#secondhandseptember

This September I am truly challenging myself. Late Friday night I got a message from one of my oldest friends asking me if I had heard about @oxfam second hand 30 day challenge. I replied with “oooo00oo, tell me more” and within 30 minutes we had both signed the pledge.

#secondhandseptember @oxfam

So why me, why did she message me out of everyone? I can answer that, because I have a serious shopping addiction, an addiction that in the past has even put me into serious debt. I have always loved shopping, I even have memories of a 13 year old me buying pieces from my local New Look in Alton and just holding the bag full of goodies made me feel great. Then when I got home I would lay it on my bed or hang it up somewhere I could admire it, these was the days before I could take a photograph and share it with the world. I literally got a rush of endorphins. Even when the majority of shopping moved online, receiving them via the front door was just as exhilarating. And I still have a space in my room where I hang newly bought pieces to admire, much to the nuisance of my husband, as sometimes it may stop the ability for him to open his wardrobe.

One of the areas in my room I hang new purchases to admire them…

Then came the internet, it wasn’t till I finished uni that I came across my first plus size fashion bloggers @gabifresh and @beckybarnesblog and they changed my outlook. I got to see women with a similar body to be looking amazing and buying fashion that wasn’t available to plus size women for the large majority of my life. Back then before Instagram I would save or screenshot their images straight from their blogs and then hunt online to find similar pieces, and a lot of the time I would find them as second hand pieces on @ebayuk

Pictures from my old blog…where I mainly bought second hand.

Then Instagram came into my life, now I could simply bookmark looks that I loved and instead of scouring the net for hours I could simply click, swipe up or comment to find out where I could get my hands on the clothing I adored. That partnered with easily available credit, low stock notifications and discount emails my addiction grew. It is only recently when I have had some issues with my health that I have started to take note of what I have been doing. I spoke about money with my mum and friends, and my mum described me as a ‘spender’. Now, and only recently am I on top of my budget, so when the Oxfam pledge came along it could not have come at a better time.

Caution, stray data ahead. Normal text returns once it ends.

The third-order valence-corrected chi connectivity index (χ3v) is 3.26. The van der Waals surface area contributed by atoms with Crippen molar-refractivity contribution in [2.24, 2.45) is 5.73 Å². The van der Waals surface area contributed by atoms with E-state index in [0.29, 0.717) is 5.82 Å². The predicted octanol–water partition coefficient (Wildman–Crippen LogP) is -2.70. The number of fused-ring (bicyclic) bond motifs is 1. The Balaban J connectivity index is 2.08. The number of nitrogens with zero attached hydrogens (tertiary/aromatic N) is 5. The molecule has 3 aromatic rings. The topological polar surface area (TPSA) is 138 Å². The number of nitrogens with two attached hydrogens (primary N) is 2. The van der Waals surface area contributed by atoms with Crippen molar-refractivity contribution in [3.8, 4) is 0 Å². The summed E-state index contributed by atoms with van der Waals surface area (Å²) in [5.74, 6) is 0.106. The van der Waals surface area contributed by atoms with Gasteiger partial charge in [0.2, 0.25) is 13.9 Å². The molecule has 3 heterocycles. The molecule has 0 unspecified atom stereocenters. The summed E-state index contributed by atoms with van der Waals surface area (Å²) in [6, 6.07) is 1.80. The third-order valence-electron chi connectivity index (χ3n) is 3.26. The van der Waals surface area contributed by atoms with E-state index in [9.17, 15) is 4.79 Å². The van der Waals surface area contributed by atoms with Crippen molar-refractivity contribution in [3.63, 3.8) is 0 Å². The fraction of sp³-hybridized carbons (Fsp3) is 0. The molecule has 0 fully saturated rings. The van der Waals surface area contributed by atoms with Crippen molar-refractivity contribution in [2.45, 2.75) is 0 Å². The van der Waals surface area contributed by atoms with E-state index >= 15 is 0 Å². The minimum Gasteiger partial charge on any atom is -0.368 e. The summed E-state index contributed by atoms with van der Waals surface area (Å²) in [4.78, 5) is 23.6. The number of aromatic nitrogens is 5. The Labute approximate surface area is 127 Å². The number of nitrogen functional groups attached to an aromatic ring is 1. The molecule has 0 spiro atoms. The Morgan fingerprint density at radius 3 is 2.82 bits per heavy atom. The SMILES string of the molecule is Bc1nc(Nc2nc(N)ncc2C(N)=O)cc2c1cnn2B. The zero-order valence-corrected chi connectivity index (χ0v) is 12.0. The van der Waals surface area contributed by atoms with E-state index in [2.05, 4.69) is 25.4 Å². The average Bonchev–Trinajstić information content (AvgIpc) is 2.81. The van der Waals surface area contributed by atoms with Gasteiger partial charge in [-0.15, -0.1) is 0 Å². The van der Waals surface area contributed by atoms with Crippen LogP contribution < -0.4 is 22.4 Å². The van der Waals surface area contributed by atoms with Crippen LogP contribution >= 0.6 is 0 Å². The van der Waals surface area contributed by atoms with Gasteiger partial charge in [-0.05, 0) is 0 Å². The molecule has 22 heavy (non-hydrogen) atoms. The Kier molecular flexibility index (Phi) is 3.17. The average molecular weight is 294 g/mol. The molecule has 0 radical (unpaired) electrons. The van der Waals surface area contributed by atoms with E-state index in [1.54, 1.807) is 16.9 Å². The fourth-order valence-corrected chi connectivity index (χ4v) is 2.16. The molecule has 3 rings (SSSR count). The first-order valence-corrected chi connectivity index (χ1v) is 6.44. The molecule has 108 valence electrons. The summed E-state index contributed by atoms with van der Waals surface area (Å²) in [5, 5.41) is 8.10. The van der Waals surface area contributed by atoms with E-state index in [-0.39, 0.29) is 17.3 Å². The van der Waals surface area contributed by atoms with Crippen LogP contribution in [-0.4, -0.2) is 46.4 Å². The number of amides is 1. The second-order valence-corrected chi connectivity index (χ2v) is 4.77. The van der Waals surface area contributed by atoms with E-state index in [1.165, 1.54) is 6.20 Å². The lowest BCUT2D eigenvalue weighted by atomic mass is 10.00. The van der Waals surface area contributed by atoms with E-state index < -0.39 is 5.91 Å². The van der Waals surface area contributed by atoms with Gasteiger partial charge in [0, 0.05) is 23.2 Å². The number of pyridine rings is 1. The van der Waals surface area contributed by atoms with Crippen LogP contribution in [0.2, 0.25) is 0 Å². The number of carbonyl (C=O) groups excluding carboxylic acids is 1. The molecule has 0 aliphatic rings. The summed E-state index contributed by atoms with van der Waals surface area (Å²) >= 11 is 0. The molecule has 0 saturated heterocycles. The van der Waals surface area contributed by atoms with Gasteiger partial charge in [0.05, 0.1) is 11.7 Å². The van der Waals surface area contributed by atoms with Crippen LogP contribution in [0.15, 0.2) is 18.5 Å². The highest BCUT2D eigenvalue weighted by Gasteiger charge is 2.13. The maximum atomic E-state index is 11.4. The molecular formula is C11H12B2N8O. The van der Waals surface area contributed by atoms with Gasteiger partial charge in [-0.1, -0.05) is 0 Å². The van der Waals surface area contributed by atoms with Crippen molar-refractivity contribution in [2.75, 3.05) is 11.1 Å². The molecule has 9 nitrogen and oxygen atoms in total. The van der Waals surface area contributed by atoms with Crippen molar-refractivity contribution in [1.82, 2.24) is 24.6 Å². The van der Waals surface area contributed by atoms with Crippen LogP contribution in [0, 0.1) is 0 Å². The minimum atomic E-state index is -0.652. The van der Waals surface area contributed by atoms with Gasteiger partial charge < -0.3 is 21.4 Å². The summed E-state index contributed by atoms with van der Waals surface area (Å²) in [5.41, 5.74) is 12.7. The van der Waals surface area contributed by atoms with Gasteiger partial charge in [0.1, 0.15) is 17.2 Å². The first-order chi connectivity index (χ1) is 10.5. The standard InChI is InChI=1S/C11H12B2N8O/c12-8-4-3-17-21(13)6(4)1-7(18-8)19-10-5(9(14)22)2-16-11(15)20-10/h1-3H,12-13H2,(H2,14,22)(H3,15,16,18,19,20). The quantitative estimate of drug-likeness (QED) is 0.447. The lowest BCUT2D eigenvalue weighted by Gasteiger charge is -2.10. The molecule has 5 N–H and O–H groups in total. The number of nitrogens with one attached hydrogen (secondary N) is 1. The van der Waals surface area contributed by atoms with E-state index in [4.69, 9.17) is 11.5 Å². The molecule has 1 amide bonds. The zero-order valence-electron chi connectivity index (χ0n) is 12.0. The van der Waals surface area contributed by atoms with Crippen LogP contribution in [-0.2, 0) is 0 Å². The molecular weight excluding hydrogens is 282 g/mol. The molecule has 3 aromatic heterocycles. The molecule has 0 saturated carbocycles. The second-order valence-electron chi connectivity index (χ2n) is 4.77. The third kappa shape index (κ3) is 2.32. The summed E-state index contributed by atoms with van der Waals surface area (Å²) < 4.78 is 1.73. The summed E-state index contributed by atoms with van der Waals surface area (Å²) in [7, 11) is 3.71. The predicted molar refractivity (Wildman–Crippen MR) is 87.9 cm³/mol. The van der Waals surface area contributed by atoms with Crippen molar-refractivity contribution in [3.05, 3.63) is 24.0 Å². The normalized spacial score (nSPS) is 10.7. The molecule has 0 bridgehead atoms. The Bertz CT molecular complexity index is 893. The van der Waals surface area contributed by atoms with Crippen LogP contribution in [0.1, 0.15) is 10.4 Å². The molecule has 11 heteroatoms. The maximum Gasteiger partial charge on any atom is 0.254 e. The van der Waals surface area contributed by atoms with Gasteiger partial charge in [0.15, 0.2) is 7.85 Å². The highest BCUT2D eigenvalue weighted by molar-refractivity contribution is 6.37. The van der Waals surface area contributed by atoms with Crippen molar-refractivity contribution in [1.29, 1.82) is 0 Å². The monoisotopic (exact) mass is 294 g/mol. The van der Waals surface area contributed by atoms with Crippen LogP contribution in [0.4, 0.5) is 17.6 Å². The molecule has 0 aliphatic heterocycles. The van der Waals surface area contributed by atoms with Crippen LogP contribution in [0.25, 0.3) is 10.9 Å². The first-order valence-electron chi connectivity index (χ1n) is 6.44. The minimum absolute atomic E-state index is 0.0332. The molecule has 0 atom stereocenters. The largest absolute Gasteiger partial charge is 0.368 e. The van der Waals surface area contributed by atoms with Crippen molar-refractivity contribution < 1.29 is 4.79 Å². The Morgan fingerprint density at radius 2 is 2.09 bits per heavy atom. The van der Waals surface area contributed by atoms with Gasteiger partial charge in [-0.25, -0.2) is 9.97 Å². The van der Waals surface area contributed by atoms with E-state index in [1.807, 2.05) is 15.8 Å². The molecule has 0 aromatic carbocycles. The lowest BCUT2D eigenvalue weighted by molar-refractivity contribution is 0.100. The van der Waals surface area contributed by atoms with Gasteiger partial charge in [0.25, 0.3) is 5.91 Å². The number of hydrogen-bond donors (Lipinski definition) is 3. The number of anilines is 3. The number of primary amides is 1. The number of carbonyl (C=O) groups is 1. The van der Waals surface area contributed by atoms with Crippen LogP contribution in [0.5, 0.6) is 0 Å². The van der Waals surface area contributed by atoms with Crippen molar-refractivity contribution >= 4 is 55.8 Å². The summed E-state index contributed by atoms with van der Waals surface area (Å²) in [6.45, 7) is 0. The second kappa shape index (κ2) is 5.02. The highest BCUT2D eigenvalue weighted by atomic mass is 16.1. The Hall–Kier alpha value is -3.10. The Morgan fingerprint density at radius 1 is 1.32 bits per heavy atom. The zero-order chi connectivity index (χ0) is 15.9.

So these are my motives but what are the aims of Oxfam? They are not collecting any monies, they are simply asking you to pledge to BUY NO NEW clothing for the 30 days of September. Their goal is to actually raise awareness of the environmental impact of fast fashion. Fast fashion are words we are hearing a lot at the moment, but what does it mean? Fast Fashion (noun) ‘inexpensive clothing produced rapidly by mass-market retailers in response to the latest trends’. So why is this causing an environmental issue? Every week 11 million items of clothing end up in landfill. Throwaway fashion is putting increasing pressure on our planet and its people – it’s unsustainable. Another buzzword that we keep hearing ‘sustainable fashion’, but reading the headlines on the Oxfam page it needs to be taken seriously.

So, this pledge is not only going to be beneficial to my wallet but to our planet! Nicola Tallett, the charity’s director of engagement, was quoted saying in a Guardian article that “its long enough to force you to create new habits, but not so long that it feels daunting”.

I am so on board with the pledge I am not only NOT buying new clothes for myself but for my whole family, I am equally as guilty of overspending on my two young children.

The plan is to document my 30 day pledge here and on Instagram to keep you updated with how I get on and I will be completely honest with you. Let me know if you are going to join me in the comments below.

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